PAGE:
Author Topic: Fuzz Face Help!  (Read 1415 times)

2yj1tj

Fuzz Face Help!
« on: March 07, 2013, 07:39:53 PM »
I have an early '90 Dunlop reissue, with germanium transistors.  Last weekend I did the Roger Mayer mods (100K volume Pot / 2K Fuzz pot / 470 ohm resistor to 1K ohm resistor / 8.2 K resistor to 18K resistor).  Everything worked wonderfully.  I bought a set of "matched" NKT275 transistors off eBay.  I put them in tonight.  Now for the problem,  if I turn the fuzz pot all the way up it feeds back really bad.  if I back it off a little its ok.  Same for the Volume Pot.  Any Ideas?  I'm NOT an electrician, so simple answers are GREATLY appreciated.  Thanks!

LucifersTrip

Re: Fuzz Face Help!
« Reply #1 on: March 07, 2013, 08:42:41 PM »
between the new transistors and the different value resistors, it seems you have biased it a lot hotter than before.

in order to troubleshoot, you're going to need to be able to take voltages. in this case, it would've been cool to know the voltages before you made the changes just for reference...but what is Q2 collector voltage now?

did you try lowering the 1K a bit?
always think outside the box

2yj1tj

Re: Fuzz Face Help!
« Reply #2 on: March 07, 2013, 09:00:16 PM »
I have a good mutimeter, how would I check the Q2 collector voltage ( multimeter black to _____, multimeter red to _____)?  I don' t have any more resistors to lower the 1K.  I could buy one at radio shack tomarrow.  How far down should I go?  Is there a chance I have the new transistors installed wrong?  Thanks again!

LucifersTrip

Re: Fuzz Face Help!
« Reply #3 on: March 07, 2013, 09:06:34 PM »
I have a good mutimeter, how would I check the Q2 collector voltage ( multimeter black to _____, multimeter red to _____)? 


multimeter black to ground, multimeter red to all legs of each transistor, especially Q2C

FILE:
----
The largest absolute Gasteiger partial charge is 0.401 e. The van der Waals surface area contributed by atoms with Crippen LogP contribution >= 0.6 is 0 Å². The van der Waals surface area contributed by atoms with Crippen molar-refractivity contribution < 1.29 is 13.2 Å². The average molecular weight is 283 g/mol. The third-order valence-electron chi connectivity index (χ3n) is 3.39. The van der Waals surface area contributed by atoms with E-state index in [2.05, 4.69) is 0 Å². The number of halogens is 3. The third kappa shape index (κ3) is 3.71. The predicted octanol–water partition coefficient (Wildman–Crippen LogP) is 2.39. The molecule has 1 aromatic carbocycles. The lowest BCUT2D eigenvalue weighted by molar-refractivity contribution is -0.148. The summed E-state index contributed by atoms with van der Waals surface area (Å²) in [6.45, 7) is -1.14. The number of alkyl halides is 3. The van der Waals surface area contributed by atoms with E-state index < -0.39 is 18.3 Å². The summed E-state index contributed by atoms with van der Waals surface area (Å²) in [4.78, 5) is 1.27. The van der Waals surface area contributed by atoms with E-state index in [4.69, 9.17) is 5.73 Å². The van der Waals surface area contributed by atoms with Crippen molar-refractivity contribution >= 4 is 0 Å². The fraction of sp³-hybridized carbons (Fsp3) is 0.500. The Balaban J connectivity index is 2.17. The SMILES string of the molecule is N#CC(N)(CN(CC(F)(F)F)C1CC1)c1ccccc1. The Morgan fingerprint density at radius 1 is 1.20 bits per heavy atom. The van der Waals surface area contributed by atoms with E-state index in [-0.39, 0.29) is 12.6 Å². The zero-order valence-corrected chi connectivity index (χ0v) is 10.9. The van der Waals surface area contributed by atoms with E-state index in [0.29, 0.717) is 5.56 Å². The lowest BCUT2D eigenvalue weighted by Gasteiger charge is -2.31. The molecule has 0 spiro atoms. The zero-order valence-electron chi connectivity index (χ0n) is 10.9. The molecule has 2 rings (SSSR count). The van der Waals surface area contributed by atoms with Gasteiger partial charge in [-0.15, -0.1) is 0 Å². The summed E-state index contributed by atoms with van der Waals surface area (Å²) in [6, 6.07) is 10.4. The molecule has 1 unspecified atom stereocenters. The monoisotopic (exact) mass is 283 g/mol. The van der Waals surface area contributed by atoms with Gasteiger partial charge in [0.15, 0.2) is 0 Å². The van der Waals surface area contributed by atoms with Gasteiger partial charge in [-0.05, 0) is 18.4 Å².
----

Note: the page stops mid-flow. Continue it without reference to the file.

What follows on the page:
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I don' t have any more resistors to lower the 1K. 

http://diyaudioprojects.com/Technical/Electronics/parallel-resistor-calculator.htm

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I could buy one at radio shack tomarrow.  How far down should I go? 

shouldn't have to go below the one you removed, but most likely somewhere in between

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Is there a chance I have the new transistors installed wrong?  Thanks again!

doubt it since you have a hot sound
always think outside the box

2yj1tj

Re: Fuzz Face Help!
« Reply #4 on: March 08, 2013, 05:36:42 AM »
I dont quite understand the calculator.  Do I input the voltages? Would there then be 6 significant figures.  After calculate, is that the resistor I need?  I'm trying to understand, electronics is really not my srong suit.  I am a Machinst.  I can make you anything out of metal.  Thanks for the Help!

petemoore

Re: Fuzz Face Help!
« Reply #5 on: March 08, 2013, 05:22:38 PM »
  RG Posted a detailed explanation' of FF activities at GEO, it is the most concise and complete one I've seen, as concise as it is, it is long and critical parts of understanding electronics then FF are dense also. I found it useful to gather plenty of reading material to help assist in trying to comprehend it...there's more at GEO, etc.
  You will probably have wished to have a working FF [if you're like me] before you gain mastery over electronics or even the two transistor feedback loop amplifier [FF].
  So...in the meantime, FF debugging tends to help develop 'chops'.
  The voltage measurements are critical to the math of finding the numbers that will tell you 'bigger or smaller' for Q2 collector resistor.